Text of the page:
New Research Shows Tariffs on Aluminum Have Cost the U.S. Beverage Industry $1.7 Billion
Tariffs exacerbate inflation and strain on American families and businesses
WASHINGTON – Nearly four and a half years since the Section 232 tariffs on aluminum took effect, the U.S. beverage industry alone has paid more than $1.7 billion in tariffs. Brewers and beverage producers pay a higher price for aluminum because rolling mills and smelters include tariffs in their prices — regardless of whether the metal is subject to Section 232 tariffs. Paying a tariff-laden price on all aluminum drives up the cost of doing business and makes consumer goods more expensive.
“From the grocery store to the gas pump, American families are feeling inflation pressure in every aspect of life. These new numbers show that Section 232 tariffs continue to raise production costs and drive up consumer prices,” said Beer Institute Director of Public Affairs Alex Davidson. “As the CEOs of some our nation’s largest beer suppliers recently said in a letter to President Biden, ‘tariffs reverberate throughout the supply chain, raising production costs for aluminum end-users and ultimately impacting consumer prices.’ It’s time for the Administration to provide Section 232 aluminum tariff relief.”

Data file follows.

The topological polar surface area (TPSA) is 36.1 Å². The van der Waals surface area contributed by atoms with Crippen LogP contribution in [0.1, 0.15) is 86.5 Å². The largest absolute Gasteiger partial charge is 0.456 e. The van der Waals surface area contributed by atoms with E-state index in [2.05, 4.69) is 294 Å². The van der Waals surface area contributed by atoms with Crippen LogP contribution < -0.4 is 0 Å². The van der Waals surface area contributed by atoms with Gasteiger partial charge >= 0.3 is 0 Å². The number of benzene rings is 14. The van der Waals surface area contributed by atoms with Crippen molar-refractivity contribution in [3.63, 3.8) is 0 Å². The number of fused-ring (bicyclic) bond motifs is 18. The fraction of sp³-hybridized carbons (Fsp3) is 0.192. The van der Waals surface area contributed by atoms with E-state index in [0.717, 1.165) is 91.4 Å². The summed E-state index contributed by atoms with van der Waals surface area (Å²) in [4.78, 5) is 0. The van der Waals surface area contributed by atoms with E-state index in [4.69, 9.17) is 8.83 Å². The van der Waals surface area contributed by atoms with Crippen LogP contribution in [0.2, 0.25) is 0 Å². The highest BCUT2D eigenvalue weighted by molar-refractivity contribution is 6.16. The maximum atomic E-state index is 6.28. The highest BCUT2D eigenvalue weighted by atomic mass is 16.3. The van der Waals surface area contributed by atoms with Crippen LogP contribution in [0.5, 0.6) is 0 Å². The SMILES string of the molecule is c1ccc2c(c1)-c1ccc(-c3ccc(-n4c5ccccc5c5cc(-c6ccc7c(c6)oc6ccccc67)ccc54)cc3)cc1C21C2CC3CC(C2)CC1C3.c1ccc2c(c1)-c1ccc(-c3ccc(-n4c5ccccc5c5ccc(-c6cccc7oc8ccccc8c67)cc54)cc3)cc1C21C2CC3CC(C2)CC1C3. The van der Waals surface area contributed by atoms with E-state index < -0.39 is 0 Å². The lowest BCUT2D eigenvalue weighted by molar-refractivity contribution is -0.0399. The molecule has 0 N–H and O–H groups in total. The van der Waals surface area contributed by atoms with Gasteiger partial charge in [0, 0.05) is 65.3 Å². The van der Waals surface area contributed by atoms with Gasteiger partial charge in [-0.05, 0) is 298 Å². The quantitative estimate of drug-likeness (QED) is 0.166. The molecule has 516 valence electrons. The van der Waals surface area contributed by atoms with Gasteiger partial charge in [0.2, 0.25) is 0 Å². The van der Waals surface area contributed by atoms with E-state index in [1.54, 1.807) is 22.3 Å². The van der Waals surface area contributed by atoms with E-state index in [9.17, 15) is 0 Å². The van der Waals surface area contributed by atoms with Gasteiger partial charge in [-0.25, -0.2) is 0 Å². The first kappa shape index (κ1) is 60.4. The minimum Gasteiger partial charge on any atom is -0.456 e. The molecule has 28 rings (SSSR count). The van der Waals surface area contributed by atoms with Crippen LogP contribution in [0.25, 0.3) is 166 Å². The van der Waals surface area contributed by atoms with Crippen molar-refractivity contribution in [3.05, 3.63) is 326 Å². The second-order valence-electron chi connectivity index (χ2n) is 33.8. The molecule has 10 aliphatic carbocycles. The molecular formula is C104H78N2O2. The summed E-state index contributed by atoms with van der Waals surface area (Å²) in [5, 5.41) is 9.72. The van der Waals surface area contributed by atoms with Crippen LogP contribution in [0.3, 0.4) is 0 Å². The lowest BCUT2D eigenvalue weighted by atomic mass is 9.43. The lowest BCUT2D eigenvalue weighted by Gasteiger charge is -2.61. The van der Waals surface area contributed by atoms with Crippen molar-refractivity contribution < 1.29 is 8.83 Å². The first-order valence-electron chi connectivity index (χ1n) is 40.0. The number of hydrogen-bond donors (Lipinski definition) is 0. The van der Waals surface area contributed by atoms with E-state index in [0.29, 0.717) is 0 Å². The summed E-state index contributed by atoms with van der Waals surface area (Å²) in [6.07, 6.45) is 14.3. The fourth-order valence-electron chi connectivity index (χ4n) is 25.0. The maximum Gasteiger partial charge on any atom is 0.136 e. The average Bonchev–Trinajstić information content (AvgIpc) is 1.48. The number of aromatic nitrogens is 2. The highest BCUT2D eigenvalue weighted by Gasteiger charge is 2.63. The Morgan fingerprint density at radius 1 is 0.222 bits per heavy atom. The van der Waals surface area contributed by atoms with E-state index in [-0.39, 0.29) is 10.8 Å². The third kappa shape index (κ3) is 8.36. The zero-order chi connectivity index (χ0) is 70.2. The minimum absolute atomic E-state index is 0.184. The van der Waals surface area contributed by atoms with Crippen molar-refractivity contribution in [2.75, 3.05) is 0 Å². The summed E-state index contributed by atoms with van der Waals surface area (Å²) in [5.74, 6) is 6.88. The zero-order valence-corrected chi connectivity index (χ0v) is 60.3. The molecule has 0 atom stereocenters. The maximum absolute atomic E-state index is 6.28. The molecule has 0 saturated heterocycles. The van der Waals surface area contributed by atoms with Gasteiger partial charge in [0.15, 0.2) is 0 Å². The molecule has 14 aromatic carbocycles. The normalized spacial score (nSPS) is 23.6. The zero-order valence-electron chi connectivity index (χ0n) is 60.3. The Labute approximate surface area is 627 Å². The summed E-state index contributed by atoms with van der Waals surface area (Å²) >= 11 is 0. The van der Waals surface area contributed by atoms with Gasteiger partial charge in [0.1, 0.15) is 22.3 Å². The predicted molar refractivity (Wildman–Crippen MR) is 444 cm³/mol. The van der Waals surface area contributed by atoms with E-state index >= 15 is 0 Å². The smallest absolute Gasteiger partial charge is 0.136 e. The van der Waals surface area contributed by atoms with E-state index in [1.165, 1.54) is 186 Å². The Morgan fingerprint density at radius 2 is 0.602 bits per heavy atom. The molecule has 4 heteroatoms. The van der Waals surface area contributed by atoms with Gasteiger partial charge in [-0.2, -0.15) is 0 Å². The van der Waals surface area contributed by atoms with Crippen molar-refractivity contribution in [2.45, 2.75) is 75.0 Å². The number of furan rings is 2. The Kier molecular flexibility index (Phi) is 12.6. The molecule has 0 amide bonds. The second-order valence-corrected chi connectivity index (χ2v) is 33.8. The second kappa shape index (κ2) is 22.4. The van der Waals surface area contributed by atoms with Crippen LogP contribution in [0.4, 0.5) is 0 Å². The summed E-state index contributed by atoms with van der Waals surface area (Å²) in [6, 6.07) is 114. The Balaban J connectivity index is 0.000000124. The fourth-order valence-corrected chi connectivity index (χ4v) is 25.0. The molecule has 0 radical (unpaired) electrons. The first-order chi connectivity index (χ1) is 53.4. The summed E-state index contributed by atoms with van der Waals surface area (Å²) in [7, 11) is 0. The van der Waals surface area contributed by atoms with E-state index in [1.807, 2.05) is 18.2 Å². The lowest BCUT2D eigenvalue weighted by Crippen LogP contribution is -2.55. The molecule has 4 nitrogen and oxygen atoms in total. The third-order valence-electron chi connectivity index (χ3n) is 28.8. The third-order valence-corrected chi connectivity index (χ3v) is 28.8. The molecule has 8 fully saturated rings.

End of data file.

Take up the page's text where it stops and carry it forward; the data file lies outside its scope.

The research conducted on behalf of the Beer Institute by HARBOR Aluminum, an independent authority on the aluminum industry and its markets, found that between the implementation of Section 232 aluminum tariffs on March 23, 2018, and August 31, 2022, the U.S. beverage industry paid $1.714 billion in Section 232 tariffs on 8.203 million metric tons of aluminum. Of that amount, only $120 million (7 percent) went to the U.S. Treasury. HARBOR Aluminum estimates U.S. rolling mills, U.S. smelters and Canadian smelters received $1.594 billion (93 percent) of the total by charging end-users – such as U.S. brewers – a tariff-burdened price regardless of whether the metal was meant to be tariffed based on its content or origin.
There are more than 13,300 permitted breweries in the United States, supporting more than two million American jobs. Imported primary aluminum and cansheet are critical to the U.S. beer industry as more than 74 percent of all beer produced in the United States is packaged in aluminum cans and bottles. In 2020, brewers bought more than 41 billion aluminum cans and bottles, making aluminum the single largest input cost in American beer manufacturing.